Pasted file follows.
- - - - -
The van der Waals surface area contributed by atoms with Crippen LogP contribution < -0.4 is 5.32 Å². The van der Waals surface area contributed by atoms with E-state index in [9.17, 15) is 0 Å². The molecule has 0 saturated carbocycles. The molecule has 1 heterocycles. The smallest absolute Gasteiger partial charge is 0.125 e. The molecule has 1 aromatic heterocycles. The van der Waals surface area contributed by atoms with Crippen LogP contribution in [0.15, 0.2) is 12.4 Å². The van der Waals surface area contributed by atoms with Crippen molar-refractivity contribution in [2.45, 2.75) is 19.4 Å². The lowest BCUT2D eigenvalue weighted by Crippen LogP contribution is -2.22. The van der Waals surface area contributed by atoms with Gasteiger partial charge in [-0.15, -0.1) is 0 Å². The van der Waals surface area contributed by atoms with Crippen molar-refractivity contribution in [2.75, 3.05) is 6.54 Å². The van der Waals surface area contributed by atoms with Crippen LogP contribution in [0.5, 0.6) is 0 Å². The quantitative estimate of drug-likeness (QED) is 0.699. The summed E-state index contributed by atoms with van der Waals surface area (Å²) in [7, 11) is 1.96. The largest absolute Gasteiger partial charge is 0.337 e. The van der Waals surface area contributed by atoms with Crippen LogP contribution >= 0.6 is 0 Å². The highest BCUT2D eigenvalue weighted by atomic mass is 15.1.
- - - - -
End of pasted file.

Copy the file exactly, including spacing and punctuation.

The van der Waals surface area contributed by atoms with Crippen LogP contribution < -0.4 is 5.32 Å². The van der Waals surface area contributed by atoms with E-state index in [9.17, 15) is 0 Å². The molecule has 0 saturated carbocycles. The molecule has 1 heterocycles. The smallest absolute Gasteiger partial charge is 0.125 e. The molecule has 1 aromatic heterocycles. The van der Waals surface area contributed by atoms with Crippen LogP contribution in [0.15, 0.2) is 12.4 Å². The van der Waals surface area contributed by atoms with Crippen molar-refractivity contribution in [2.45, 2.75) is 19.4 Å². The lowest BCUT2D eigenvalue weighted by Crippen LogP contribution is -2.22. The van der Waals surface area contributed by atoms with Gasteiger partial charge in [-0.15, -0.1) is 0 Å². The van der Waals surface area contributed by atoms with Crippen molar-refractivity contribution in [2.75, 3.05) is 6.54 Å². The van der Waals surface area contributed by atoms with Crippen LogP contribution in [0.5, 0.6) is 0 Å². The quantitative estimate of drug-likeness (QED) is 0.699. The summed E-state index contributed by atoms with van der Waals surface area (Å²) in [7, 11) is 1.96. The largest absolute Gasteiger partial charge is 0.337 e. The van der Waals surface area contributed by atoms with Crippen LogP contribution >= 0.6 is 0 Å². The highest BCUT2D eigenvalue weighted by atomic mass is 15.1.